The Waste Land makes sly allusions to all three. I think the physical representation of Philomela in “A Game of Chess” works as a metaphor for European womanhood when conflated with the WL’s preceding passage, one concerned with the visage of a Cleopatra-type figure. The image of the ancient Egyptian queen, cloaked in fine fabrics and strongly perfumed, recalls Ovid’s earliest impressions of Philomela; her beauty is said to be that of “the Nymphs, the Naiads and Dryads.” Ln. 99, referring to “The change of Philomel, by the barbarous king…”, designates this woman’s fall from grace within the confines of British social structure; she formerly possesses legendary status and intoxicating beauty, but the image of Philomela alongside Cleopatra indicates that recent events (probably the war) have turned the system on its head and left her powerless (her own sort of “raped”). This corresponds with the burden placed upon the post-war woman, who are expected to comfort their men at any cost (cf. the bar scene in “A Game of Chess”), and with Eliot’s adaptation of the story of Tiresias. The blind prophet makes an appearance in “The Fires Sermon,” overseeing plain sex between a man and a woman somewhere in British lodgings. With the fertility act having been completed, the man motions to leave, and we see the woman behave strangely. Sex is no longer a conquest, but an attitude, and while the woman was not entirely complicit (she sighs with relief after the ritual reaches its end), she has not been violated in the same manner as Philomela. This destroys the classic notion that women enjoy sex more than men (@Jupiter), and seeing Tiresias arbitrate both discussions allows one narrative to flow into another.

Finally, I’d like to close on some thoughts regarding the Medicine Man. Healing is a prominent narrative in the Waste Land, as is restoration, but it is difficult to isolate a character within the poem that represents this characterization. If the grail legend resigns the “Healer” to a secondary or tertiary profession (behind Knight/Squire and Voyager/Quester), then I would say its pretty hard to define this concept in the same terms as the poem. All of those characters connected to the divine (Madame Sosotris and Tiresias, to name some) do not intervene on behalf of the shell-shocked Londoners. Instead, they oversee some of the natural processes and heavily influence the tone of the poem. They are there as these almost divine, natural forces, and when they do contribute, it is often silently (the voyeurism of Tiresias) or cryptically (Madame Sosostris’s tarot). Philomela, too, sits silently in the living room of Cleopatra, an envoy for those who have been too damaged (psychologically or physically) to contribute to the discussion. But they, like the Fisher King, await the return of some hero who will restore order to the ailing kingdom. But for the unfortunate cast of characters in the WL, I propose that help will actually never arrive; the men lost in the Great War will never return to revivify the spirit of their nation.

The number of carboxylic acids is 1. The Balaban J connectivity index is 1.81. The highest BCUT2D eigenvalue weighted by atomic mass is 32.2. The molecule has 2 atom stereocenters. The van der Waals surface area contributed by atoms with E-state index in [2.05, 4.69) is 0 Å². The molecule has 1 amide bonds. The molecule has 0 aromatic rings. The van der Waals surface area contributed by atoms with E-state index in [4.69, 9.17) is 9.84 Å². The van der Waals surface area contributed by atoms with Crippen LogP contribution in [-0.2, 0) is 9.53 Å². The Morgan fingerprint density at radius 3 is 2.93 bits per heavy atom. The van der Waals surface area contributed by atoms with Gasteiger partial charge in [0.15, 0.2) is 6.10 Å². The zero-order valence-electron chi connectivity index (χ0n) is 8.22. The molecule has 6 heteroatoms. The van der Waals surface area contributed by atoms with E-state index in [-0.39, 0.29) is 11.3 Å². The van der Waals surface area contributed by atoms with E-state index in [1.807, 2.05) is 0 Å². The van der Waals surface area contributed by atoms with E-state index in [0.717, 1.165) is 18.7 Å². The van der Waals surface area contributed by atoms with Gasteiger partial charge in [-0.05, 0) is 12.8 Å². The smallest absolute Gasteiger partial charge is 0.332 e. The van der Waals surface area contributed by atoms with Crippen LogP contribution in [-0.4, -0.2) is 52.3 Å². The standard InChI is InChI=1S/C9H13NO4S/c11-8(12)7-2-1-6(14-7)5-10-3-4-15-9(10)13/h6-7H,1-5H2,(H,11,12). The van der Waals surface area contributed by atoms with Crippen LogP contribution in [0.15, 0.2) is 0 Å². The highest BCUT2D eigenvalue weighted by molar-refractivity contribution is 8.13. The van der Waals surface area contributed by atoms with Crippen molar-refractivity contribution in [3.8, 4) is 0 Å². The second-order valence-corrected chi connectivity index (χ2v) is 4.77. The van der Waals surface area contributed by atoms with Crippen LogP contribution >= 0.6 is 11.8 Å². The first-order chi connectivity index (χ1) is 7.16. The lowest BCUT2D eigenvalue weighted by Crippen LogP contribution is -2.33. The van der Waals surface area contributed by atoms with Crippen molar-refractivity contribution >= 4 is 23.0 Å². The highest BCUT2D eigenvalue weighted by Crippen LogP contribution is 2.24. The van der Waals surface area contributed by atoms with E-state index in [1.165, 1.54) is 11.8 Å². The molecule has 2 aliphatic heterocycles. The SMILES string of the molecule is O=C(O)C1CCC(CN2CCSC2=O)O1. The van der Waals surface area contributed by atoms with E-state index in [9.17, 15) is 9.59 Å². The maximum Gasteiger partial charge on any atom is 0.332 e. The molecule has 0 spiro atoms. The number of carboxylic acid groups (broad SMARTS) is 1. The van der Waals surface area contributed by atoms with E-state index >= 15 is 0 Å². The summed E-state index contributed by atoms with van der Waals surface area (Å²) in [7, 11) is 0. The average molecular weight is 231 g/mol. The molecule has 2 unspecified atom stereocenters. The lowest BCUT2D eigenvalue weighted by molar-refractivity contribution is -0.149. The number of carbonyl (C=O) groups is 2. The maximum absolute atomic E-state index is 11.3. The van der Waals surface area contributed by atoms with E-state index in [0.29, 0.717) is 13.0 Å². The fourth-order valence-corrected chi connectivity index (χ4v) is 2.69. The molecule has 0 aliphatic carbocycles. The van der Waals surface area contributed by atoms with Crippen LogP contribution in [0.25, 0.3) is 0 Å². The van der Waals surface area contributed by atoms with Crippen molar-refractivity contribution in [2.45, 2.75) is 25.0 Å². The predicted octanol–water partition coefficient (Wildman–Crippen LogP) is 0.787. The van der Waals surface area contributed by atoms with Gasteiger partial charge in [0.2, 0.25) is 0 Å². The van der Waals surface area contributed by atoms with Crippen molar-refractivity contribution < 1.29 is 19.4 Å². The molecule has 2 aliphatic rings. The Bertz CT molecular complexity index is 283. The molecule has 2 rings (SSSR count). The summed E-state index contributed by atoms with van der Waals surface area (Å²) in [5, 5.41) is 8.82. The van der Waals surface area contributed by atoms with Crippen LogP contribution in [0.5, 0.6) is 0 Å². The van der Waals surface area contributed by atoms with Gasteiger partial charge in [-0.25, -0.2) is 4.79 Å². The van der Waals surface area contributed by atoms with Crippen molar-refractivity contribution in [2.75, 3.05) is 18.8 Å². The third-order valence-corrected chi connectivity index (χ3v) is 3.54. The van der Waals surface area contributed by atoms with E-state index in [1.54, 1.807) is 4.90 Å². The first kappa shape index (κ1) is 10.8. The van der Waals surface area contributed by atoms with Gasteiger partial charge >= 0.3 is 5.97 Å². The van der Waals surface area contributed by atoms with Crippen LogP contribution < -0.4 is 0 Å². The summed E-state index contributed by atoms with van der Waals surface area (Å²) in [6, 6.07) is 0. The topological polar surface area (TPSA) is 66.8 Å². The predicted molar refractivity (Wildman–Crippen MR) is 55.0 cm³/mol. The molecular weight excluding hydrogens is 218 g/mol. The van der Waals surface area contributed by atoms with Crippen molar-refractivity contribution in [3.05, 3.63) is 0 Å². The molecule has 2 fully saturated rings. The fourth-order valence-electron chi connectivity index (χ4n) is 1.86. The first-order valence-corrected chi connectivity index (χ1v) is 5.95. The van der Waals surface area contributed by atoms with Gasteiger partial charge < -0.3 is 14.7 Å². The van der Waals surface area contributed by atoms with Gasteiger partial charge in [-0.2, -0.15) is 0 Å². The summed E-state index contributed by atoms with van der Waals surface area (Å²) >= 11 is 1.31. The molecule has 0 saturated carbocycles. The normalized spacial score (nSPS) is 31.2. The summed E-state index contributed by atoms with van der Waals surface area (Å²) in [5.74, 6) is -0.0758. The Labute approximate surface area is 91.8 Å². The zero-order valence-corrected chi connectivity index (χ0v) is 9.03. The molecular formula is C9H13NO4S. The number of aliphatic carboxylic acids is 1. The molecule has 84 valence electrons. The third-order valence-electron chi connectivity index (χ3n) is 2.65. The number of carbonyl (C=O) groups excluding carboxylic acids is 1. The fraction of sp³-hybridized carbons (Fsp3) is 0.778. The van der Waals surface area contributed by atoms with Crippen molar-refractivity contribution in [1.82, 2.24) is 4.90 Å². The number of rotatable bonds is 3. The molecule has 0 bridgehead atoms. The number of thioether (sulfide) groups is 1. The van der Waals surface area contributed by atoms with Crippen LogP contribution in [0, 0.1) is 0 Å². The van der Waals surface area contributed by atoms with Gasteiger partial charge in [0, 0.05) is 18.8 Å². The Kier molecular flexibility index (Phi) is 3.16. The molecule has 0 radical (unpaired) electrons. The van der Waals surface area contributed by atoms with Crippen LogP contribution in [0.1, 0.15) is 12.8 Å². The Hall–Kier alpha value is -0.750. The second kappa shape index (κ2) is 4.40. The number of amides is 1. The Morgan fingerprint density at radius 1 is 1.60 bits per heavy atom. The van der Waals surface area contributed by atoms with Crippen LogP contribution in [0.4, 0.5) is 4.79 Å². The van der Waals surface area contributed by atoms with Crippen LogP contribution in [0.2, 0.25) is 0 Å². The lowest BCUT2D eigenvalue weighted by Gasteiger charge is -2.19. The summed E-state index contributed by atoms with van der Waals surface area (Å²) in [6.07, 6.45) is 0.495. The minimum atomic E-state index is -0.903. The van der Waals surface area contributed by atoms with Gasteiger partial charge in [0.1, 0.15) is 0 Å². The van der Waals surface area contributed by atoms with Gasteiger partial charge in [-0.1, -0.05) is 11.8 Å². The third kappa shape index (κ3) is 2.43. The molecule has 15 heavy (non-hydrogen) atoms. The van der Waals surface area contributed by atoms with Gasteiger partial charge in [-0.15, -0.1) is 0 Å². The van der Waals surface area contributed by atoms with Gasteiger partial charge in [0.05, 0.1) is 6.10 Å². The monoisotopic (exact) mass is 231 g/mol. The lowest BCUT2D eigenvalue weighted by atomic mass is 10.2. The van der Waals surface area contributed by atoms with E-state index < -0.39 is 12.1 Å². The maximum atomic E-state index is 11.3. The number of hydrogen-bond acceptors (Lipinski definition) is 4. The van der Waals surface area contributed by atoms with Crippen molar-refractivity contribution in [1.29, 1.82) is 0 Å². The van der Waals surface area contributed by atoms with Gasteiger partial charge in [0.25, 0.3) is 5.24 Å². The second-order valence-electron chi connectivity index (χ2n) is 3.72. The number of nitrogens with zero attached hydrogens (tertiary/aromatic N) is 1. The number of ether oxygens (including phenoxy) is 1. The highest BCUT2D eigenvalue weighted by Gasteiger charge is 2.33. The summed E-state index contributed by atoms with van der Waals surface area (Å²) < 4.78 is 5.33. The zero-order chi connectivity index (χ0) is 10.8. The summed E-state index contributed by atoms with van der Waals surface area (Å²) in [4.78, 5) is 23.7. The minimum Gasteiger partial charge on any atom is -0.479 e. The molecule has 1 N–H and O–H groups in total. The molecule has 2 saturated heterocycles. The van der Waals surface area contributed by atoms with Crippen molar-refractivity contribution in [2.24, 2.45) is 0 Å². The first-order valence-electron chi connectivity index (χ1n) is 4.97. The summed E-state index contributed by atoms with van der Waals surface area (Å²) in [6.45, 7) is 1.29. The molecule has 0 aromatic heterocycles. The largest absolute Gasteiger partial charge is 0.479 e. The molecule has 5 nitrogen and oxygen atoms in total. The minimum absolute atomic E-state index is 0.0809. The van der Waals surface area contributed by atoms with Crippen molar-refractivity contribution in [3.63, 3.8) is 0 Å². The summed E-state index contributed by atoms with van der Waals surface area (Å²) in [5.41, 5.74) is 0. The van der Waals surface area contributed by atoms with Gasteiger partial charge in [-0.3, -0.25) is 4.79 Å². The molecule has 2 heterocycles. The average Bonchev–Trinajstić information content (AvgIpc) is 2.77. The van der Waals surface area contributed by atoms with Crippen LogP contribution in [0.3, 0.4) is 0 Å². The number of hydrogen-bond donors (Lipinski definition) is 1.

Wordly Wise

T.S. Eliot intended the parable of the Fisher King(s) to serve as a sort of prologue to the Waste Land. Taking what I could from the text, I identified the immortal figures as having once again fallen out of cycle with the natural world in the aftermath of WWI.

According to French poet Robert de Borron, Brons, a simple fisherman by trade, consumes a meal comprised of sacred fish and the precious blood of Christ via the Holy Grail (Weston 110-111). One of the few consistencies across later versions of the story is the ruler(s) predicament; in one manner or another, he is described as possessing an injury to the groin that corresponds with the slow extermination of his kingdom’s flora. Often a distinction is drawn between one Wounded King and his father/grandfather that suffers from a similar ailment. Later writers worked romance into the tale, with the aging Kings entrusting a young knight (of considerable nobility) to restore their kingdoms. Close adherents to the legend of the Fisher King note the ruler as an ineffectual ruler who silently allows his domain to wither, and perhaps due to his literal castration solemnly resumes his position as a fisherman in the Hero’s absence.